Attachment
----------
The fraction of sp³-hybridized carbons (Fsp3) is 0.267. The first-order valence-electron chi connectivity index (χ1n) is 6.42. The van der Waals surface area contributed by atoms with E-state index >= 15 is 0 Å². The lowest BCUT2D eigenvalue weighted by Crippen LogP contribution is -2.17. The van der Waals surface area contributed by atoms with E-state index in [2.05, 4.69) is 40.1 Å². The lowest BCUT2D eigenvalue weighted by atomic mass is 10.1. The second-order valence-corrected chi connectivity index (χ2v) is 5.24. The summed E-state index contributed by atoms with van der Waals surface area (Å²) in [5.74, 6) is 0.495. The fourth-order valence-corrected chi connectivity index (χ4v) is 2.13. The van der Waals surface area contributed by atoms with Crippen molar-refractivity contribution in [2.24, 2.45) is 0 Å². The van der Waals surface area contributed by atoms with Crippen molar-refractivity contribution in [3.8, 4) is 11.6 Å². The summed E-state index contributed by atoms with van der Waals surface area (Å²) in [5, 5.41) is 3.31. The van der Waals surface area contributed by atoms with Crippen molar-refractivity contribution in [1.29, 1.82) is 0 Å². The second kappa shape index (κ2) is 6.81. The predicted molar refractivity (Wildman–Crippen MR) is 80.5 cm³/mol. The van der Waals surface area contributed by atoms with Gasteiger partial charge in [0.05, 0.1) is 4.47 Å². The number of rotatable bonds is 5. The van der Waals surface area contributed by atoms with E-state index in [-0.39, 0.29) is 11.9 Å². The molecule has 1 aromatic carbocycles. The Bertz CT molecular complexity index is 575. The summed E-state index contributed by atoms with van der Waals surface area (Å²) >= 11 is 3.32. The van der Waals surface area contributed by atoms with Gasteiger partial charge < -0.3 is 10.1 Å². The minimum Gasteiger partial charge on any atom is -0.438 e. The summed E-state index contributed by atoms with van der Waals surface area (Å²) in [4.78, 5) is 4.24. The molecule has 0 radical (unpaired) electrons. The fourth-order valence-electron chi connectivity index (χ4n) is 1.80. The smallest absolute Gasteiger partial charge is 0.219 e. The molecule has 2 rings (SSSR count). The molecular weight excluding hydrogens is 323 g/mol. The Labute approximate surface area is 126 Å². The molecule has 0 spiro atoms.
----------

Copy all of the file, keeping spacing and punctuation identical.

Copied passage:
The fraction of sp³-hybridized carbons (Fsp3) is 0.267. The first-order valence-electron chi connectivity index (χ1n) is 6.42. The van der Waals surface area contributed by atoms with E-state index >= 15 is 0 Å². The lowest BCUT2D eigenvalue weighted by Crippen LogP contribution is -2.17. The van der Waals surface area contributed by atoms with E-state index in [2.05, 4.69) is 40.1 Å². The lowest BCUT2D eigenvalue weighted by atomic mass is 10.1. The second-order valence-corrected chi connectivity index (χ2v) is 5.24. The summed E-state index contributed by atoms with van der Waals surface area (Å²) in [5.74, 6) is 0.495. The fourth-order valence-corrected chi connectivity index (χ4v) is 2.13. The van der Waals surface area contributed by atoms with Crippen molar-refractivity contribution in [2.24, 2.45) is 0 Å². The van der Waals surface area contributed by atoms with Crippen molar-refractivity contribution in [3.8, 4) is 11.6 Å². The summed E-state index contributed by atoms with van der Waals surface area (Å²) in [5, 5.41) is 3.31. The van der Waals surface area contributed by atoms with Crippen molar-refractivity contribution in [1.29, 1.82) is 0 Å². The second kappa shape index (κ2) is 6.81. The predicted molar refractivity (Wildman–Crippen MR) is 80.5 cm³/mol. The van der Waals surface area contributed by atoms with Gasteiger partial charge in [0.05, 0.1) is 4.47 Å². The number of rotatable bonds is 5. The van der Waals surface area contributed by atoms with E-state index in [-0.39, 0.29) is 11.9 Å². The molecule has 1 aromatic carbocycles. The Bertz CT molecular complexity index is 575. The summed E-state index contributed by atoms with van der Waals surface area (Å²) >= 11 is 3.32. The van der Waals surface area contributed by atoms with Gasteiger partial charge < -0.3 is 10.1 Å². The minimum Gasteiger partial charge on any atom is -0.438 e. The summed E-state index contributed by atoms with van der Waals surface area (Å²) in [4.78, 5) is 4.24. The molecule has 0 radical (unpaired) electrons. The fourth-order valence-electron chi connectivity index (χ4n) is 1.80. The smallest absolute Gasteiger partial charge is 0.219 e. The molecule has 2 rings (SSSR count). The molecular weight excluding hydrogens is 323 g/mol. The Labute approximate surface area is 126 Å². The molecule has 0 spiro atoms.